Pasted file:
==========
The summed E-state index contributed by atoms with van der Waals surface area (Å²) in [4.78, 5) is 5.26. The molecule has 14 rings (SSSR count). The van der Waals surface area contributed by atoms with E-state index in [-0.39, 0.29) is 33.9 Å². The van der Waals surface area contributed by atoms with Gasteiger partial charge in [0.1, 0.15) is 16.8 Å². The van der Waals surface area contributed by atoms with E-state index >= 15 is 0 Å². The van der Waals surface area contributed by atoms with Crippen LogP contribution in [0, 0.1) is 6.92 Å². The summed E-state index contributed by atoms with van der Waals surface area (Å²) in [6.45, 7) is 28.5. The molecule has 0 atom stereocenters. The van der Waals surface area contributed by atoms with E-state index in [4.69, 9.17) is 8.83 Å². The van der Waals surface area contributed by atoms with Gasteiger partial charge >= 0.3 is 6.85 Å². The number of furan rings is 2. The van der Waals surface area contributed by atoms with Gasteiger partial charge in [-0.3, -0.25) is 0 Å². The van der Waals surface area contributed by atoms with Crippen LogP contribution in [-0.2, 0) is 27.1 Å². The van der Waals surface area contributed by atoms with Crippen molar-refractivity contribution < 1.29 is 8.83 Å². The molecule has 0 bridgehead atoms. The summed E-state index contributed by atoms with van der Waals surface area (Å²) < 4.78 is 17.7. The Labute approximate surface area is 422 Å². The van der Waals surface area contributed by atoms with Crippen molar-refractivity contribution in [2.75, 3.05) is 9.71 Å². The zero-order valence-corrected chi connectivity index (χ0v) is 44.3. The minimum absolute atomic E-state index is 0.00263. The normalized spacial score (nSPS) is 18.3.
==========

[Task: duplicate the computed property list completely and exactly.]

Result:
The summed E-state index contributed by atoms with van der Waals surface area (Å²) in [4.78, 5) is 5.26. The molecule has 14 rings (SSSR count). The van der Waals surface area contributed by atoms with E-state index in [-0.39, 0.29) is 33.9 Å². The van der Waals surface area contributed by atoms with Gasteiger partial charge in [0.1, 0.15) is 16.8 Å². The van der Waals surface area contributed by atoms with E-state index >= 15 is 0 Å². The van der Waals surface area contributed by atoms with Crippen LogP contribution in [0, 0.1) is 6.92 Å². The summed E-state index contributed by atoms with van der Waals surface area (Å²) in [6.45, 7) is 28.5. The molecule has 0 atom stereocenters. The van der Waals surface area contributed by atoms with E-state index in [4.69, 9.17) is 8.83 Å². The van der Waals surface area contributed by atoms with Gasteiger partial charge >= 0.3 is 6.85 Å². The number of furan rings is 2. The van der Waals surface area contributed by atoms with Gasteiger partial charge in [-0.3, -0.25) is 0 Å². The van der Waals surface area contributed by atoms with Crippen LogP contribution in [-0.2, 0) is 27.1 Å². The van der Waals surface area contributed by atoms with Crippen molar-refractivity contribution < 1.29 is 8.83 Å². The molecule has 0 bridgehead atoms. The summed E-state index contributed by atoms with van der Waals surface area (Å²) < 4.78 is 17.7. The Labute approximate surface area is 422 Å². The van der Waals surface area contributed by atoms with Crippen molar-refractivity contribution in [2.75, 3.05) is 9.71 Å². The zero-order valence-corrected chi connectivity index (χ0v) is 44.3. The minimum absolute atomic E-state index is 0.00263. The normalized spacial score (nSPS) is 18.3.